Saturday, August 27, 2016

A Week in Muskoka

Last week John and I had five days on Walker Lake in Muskoka, Ontario, near Huntsville.
The Norseman is a cottage-rental resort and restaurant off the beaten path
When you pull in off the highway you find the restaurant and main building.
Most of the cottages for rent surround a communal dock. There is an inflated swimming raft and there are canoes, kayaks and a pedal boat for visitor use.
We rented the most remote cottage with its own floating dock.
We've visited four times before with our friend Omid but it had been 8 years since our last visit. The place was much like we remembered it.
We love the screened-in Muskoka Room.
We put out peaches and tomatoes to ripen, just out of reach of local creatures.
It is a also good work space.
I was working on a study from a dream I'd had in Rome based on Baroque ceiling art and something that I'd wanted to explore for Arabian Nights watercolour drawings.
We spent leisurely hours reading alone or chatting on the deck.
The little deck is a great vantage point for observing the cottage above,
the lovely moss-covered rock face and foliage,
morning mists
and the fascinating changes of skies over the water.
Omid liked the kayaks and would sometimes appear at the dock on his explorations.
I personally loved the water reflections when all was calm
and slipping into the lovely warm waters
with John.
I was reading Elena Ferrante but John was gobbling Jeff Vandermeer and Luigi Ghirri.
Muskoka is pure delight.

Tuesday, August 9, 2016

One Night in the Piazza Navona

After an evening drink at one of our favourite Roman bars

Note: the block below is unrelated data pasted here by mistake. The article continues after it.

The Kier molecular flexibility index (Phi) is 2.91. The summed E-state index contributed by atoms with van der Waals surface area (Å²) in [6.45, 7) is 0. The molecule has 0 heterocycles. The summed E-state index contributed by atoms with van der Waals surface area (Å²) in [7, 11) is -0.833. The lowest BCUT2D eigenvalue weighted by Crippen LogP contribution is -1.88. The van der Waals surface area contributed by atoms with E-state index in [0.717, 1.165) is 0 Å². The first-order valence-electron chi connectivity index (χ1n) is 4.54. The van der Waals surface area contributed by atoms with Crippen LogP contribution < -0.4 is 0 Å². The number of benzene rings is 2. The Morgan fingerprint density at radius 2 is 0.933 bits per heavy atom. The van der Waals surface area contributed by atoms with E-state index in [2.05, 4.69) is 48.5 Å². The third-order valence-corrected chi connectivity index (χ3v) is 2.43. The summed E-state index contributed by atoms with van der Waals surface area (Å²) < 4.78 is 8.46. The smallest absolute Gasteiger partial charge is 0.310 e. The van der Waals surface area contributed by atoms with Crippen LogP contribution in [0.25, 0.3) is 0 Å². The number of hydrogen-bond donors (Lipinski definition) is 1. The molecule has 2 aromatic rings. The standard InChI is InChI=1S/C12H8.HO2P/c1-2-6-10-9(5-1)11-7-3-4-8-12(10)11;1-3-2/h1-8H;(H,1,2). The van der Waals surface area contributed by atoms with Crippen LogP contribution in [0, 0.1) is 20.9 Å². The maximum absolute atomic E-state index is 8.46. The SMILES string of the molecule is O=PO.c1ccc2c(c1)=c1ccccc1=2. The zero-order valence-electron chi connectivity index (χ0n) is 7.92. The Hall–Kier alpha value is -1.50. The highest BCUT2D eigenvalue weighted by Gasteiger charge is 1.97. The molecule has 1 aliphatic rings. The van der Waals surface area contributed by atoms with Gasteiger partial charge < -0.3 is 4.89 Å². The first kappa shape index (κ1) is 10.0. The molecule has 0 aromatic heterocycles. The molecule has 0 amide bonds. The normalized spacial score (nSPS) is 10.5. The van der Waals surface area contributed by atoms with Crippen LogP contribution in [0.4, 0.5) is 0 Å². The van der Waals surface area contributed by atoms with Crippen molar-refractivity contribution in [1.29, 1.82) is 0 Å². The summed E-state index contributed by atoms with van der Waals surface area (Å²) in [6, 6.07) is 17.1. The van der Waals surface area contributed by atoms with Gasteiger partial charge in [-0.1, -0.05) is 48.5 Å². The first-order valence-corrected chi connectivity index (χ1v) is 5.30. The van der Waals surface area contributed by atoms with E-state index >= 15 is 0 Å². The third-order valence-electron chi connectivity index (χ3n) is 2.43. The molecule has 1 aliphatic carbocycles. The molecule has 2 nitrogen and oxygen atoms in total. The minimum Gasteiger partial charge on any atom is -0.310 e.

Bill and I would often pass through the Piazza Navona on our way home.
The dusk light softened the crass edges of the busy piazza.
Even the buskers seemed more romantic.
Bernini's famous fountains were glowing
in the yellow floodlights.
There is much crass caricature and portrait art being made  in the Navona,
but one night we came upon an artist doing nice work.
We were happy for the young couple, perhaps honeymooners,
who would go home with a charming holiday portrait from Rome.

Sunday, July 31, 2016

The Temple of All the Gods

The Pantheon is John and my favourite building. It was built by Roman Emperor Hadrian in the 2nd century A.D., to worship and honour all the gods of Rome. 
Our local grocery was just off the Piazza della Rotonda so we passed the Pantheon from different directions and at different times almost every day.
The historical centre of Rome is full of narrow streets that suddenly open up onto a bright piazza.
You can come upon the Pantheon from half a dozen different streets.
With each sighting the shock of the building's size and shape returns.
Let's go inside!
The height of the dome equals the width of the diameter -- 142 feet.
The lush marble interior has recently been restored.
The original marble interior has survived because when Christianity was adopted by the Romans the building was turned into a church. Monotheism reigned but preserved the pagan temple.
Christian uses have been found for the niches that once held statues of "all the gods", but the Christian altar and seating is unconvincing. It is dwarfed by the size of the interior.
But Raphael's tomb works.
I love the view of the Baroque fountain and obelisk when one leaves the building.
If you only see one ancient monument in Rome make it the Pantheon.

Saturday, July 30, 2016

A Gruzzuti Harrison moment

Every time John and I walked by the Pantheon in Rome we remembered how one of our favourite travel writers described the bliss of sitting in one of the nearby cafes.
 Barbara Grizzuti Harrison's Italian Days (1989) is a wonderful memoir of Italy and it contains a hundred and fifty ecstatic pages describing her experience of Rome. John wanted to sit on the patio where she had sat and have a drink in her memory.
 The only problem is that the Piazza della Rotonda  has become a tourist trap with overpriced everything and the whole circus -- mimes, persistent hawkers of this year's junk novelties and endless tour groups.
So the reality of sitting in this square seemed pretty unappealing.
But nevertheless one evening we spotted an empty table. We were soon seated and served. We toasted our beloved Barbara Grizzuti Harrison with her own words:

 "I sit here for hours. Dear God, let me be this happy in Heaven. If Heaven rejects me, I have had this."